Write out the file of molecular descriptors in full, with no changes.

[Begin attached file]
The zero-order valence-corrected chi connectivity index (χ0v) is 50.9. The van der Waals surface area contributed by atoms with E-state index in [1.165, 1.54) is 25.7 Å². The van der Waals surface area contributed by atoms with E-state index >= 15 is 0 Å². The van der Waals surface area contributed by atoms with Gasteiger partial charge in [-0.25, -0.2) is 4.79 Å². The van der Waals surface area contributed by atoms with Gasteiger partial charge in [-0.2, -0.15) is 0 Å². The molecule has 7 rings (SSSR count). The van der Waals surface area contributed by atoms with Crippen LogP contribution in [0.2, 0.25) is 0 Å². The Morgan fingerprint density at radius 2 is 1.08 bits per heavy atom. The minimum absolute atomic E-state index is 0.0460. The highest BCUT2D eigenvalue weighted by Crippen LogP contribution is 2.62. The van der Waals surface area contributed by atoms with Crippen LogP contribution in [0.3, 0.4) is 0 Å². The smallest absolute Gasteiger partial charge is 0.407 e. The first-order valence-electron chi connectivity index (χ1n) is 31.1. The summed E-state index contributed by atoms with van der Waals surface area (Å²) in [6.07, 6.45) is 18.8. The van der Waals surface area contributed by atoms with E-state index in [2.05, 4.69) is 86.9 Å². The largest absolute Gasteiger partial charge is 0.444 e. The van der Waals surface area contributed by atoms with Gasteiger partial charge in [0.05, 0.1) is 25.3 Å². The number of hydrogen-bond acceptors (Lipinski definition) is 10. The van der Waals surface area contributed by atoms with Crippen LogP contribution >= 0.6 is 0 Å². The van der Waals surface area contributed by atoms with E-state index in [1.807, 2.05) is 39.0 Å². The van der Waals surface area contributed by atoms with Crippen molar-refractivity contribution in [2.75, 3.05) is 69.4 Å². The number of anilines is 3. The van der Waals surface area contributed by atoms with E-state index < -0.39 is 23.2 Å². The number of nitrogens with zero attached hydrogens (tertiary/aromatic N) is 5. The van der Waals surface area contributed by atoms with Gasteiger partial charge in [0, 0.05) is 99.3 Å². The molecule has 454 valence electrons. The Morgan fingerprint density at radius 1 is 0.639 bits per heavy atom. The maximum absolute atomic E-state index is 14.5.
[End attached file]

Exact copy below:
The zero-order valence-corrected chi connectivity index (χ0v) is 50.9. The van der Waals surface area contributed by atoms with E-state index in [1.165, 1.54) is 25.7 Å². The van der Waals surface area contributed by atoms with E-state index >= 15 is 0 Å². The van der Waals surface area contributed by atoms with Gasteiger partial charge in [-0.25, -0.2) is 4.79 Å². The van der Waals surface area contributed by atoms with Gasteiger partial charge in [-0.2, -0.15) is 0 Å². The molecule has 7 rings (SSSR count). The van der Waals surface area contributed by atoms with Crippen LogP contribution in [0.2, 0.25) is 0 Å². The Morgan fingerprint density at radius 2 is 1.08 bits per heavy atom. The minimum absolute atomic E-state index is 0.0460. The highest BCUT2D eigenvalue weighted by Crippen LogP contribution is 2.62. The van der Waals surface area contributed by atoms with Crippen LogP contribution in [0.3, 0.4) is 0 Å². The smallest absolute Gasteiger partial charge is 0.407 e. The first-order valence-electron chi connectivity index (χ1n) is 31.1. The summed E-state index contributed by atoms with van der Waals surface area (Å²) in [6.07, 6.45) is 18.8. The van der Waals surface area contributed by atoms with E-state index in [2.05, 4.69) is 86.9 Å². The largest absolute Gasteiger partial charge is 0.444 e. The van der Waals surface area contributed by atoms with Gasteiger partial charge in [0.05, 0.1) is 25.3 Å². The number of hydrogen-bond acceptors (Lipinski definition) is 10. The van der Waals surface area contributed by atoms with Crippen LogP contribution >= 0.6 is 0 Å². The van der Waals surface area contributed by atoms with E-state index in [1.807, 2.05) is 39.0 Å². The van der Waals surface area contributed by atoms with Crippen molar-refractivity contribution in [2.75, 3.05) is 69.4 Å². The number of anilines is 3. The van der Waals surface area contributed by atoms with E-state index < -0.39 is 23.2 Å². The number of nitrogens with zero attached hydrogens (tertiary/aromatic N) is 5. The van der Waals surface area contributed by atoms with Gasteiger partial charge in [0, 0.05) is 99.3 Å². The molecule has 454 valence electrons. The Morgan fingerprint density at radius 1 is 0.639 bits per heavy atom. The maximum absolute atomic E-state index is 14.5.